Charles Russell sat on his barstool eating pizza from the countertop, and I sat on the bean bag in the middle of our empty living room, facing the sliding glass doors that looked out on the woods. I could see Charles Russell’s reflection behind me. I could see him bobbing his head to the music, holding a slice with one hand and raising his other hand a foot from the wall, opening his palm and slamming it against the wall—punishments he doled out to our neighbor for constantly complaining about noise from our apartment.
Moments later, when the phone rang, I watched Charles Russell pick it up and talk to our neighbor. He said he had not heard anything at all. He talked further, and then brought the phone to me. I told Selene, our neighbor, that I had not heard thumps or any sounds, either, but I would be happy to be on the lookout. I agreed, I said, that it was strange.
I told Charles Russell that he had better stop doing stuff like that, or people would start calling the cops, and they would have a new murder suspect.
Charles Russell responded by giving the wall another thump. We waited, but Selene must have been too tired to call.
“I’ll tell you what,” I said. “If that was me out there. If I was the killer, I would take this opportunity to go south. Or north. Or any direction. I would walk right down to the bus station and buy a ticket for the Keys, or Miami, or Okeechobee or something like that. I would not stick around for a heartbeat.”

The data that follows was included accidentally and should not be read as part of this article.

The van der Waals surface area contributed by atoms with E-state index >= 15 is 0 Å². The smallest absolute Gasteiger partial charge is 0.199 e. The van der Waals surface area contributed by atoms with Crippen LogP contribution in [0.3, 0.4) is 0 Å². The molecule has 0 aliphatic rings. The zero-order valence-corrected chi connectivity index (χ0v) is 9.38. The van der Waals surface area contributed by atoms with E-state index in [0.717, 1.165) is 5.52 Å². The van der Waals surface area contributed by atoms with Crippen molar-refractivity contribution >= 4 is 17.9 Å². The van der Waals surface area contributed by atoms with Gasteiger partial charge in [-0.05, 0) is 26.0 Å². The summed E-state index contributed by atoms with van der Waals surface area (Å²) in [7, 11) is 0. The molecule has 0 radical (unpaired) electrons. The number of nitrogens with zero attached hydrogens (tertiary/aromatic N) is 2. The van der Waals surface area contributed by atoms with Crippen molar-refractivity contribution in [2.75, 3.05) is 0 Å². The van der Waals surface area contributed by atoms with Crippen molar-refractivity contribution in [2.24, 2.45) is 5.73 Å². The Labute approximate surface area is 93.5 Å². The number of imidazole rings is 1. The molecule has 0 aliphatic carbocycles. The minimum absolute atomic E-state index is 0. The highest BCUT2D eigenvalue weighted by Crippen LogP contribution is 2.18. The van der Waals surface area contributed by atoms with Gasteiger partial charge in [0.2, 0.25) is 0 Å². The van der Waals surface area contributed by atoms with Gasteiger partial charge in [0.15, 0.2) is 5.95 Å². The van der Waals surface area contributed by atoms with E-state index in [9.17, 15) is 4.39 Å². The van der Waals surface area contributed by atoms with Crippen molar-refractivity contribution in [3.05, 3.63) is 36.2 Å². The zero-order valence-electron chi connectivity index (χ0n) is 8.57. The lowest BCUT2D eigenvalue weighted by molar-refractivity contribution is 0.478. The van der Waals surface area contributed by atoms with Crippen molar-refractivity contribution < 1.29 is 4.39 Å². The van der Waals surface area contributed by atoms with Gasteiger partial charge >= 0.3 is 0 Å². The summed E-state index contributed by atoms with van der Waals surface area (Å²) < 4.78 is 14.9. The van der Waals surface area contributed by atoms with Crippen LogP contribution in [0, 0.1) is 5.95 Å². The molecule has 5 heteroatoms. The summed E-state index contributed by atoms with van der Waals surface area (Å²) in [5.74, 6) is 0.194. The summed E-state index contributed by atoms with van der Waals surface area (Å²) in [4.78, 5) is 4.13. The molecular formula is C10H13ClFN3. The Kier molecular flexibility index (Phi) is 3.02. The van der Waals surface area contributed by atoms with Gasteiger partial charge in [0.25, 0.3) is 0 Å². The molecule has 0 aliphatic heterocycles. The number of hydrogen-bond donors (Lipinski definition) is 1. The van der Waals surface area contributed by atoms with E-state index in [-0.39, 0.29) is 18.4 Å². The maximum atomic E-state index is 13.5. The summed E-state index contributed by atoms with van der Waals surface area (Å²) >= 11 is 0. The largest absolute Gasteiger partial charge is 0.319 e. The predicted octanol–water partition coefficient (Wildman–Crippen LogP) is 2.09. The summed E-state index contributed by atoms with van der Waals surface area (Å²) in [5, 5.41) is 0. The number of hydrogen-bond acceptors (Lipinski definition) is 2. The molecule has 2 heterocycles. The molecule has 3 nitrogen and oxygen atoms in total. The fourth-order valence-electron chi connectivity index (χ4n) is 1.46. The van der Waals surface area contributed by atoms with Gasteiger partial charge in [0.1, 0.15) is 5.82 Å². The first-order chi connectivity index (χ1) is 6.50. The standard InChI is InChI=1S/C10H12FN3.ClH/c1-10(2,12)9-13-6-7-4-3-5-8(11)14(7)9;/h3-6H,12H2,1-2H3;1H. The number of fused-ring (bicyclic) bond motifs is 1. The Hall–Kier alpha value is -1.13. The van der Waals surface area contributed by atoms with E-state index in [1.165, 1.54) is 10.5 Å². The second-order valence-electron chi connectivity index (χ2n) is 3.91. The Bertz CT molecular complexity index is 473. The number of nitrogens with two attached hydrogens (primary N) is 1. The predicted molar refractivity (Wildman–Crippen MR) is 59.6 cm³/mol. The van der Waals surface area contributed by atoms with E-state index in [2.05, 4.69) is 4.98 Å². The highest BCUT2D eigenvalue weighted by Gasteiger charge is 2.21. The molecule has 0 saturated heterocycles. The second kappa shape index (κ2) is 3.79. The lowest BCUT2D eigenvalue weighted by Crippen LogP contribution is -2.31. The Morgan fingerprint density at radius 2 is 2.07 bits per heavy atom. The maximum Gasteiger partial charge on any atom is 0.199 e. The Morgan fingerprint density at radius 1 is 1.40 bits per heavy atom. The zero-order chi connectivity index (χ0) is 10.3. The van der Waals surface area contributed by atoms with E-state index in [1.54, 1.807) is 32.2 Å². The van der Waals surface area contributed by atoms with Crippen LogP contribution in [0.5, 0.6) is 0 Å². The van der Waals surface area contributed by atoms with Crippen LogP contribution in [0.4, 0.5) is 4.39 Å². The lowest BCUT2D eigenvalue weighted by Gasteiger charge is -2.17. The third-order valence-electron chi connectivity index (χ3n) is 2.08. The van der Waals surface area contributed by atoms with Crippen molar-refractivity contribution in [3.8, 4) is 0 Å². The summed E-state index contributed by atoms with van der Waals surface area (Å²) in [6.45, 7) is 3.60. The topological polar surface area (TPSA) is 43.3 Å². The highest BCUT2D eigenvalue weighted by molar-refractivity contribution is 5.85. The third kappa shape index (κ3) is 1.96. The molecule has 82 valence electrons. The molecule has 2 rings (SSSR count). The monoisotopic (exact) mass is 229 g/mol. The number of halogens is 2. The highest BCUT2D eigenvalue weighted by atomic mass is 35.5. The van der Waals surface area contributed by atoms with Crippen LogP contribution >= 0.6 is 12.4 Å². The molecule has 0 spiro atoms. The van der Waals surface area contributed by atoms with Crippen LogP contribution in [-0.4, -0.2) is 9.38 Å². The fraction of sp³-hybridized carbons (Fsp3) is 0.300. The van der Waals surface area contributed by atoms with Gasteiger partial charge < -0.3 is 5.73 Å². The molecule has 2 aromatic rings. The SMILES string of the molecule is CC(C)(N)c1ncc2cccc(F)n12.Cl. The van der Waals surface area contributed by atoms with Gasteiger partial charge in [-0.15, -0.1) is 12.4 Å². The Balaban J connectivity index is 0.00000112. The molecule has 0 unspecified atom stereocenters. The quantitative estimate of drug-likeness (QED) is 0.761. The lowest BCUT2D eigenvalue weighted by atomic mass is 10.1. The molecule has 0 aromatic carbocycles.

“They got him, already,” Charles Russell said.
“That’s not him,” I said. “They’re just trying to cool off the hysteria. A killer does not beat up his grandmother. Killers get lazy, or reckless, or careless, but they don’t go around beating up grandmothers.”
“We’ll see,” he said. “We shall see.”
“If that was me. I would go anywhere but here. Nobody’s looking for him, now. Nobody’s thinking about anything. I would go anywhere else and let them think they had their man. By the time they realized their mistake, I’d be gone.”
“Keep talking like that, people are going to think you’re the killer. I’m serious,” he said. “I’d keep my clam shut if I were you.” Charles Russell took another bite of pizza, then said, “It probably is you. You take walks in the woods. You take odd jobs. You do shit like shuck roses. You’re like a day laborer. You do drifter work.”
We sat for a few more minutes, and then Charles Russell went upstairs for bong hits, and I stayed downstairs for a few more beers, and then I went in the kitchen and ground up a garlic clove and rubbed the juice into my palms. It was worse the first night when I wasn’t expecting it. The juice touched the openings and turned into instant fire—white light, white heat, blue flash, then sustaining, then holding, then giving, finally cooling into red, the pain subsiding and coasting into pleasure. Sweet pleasure.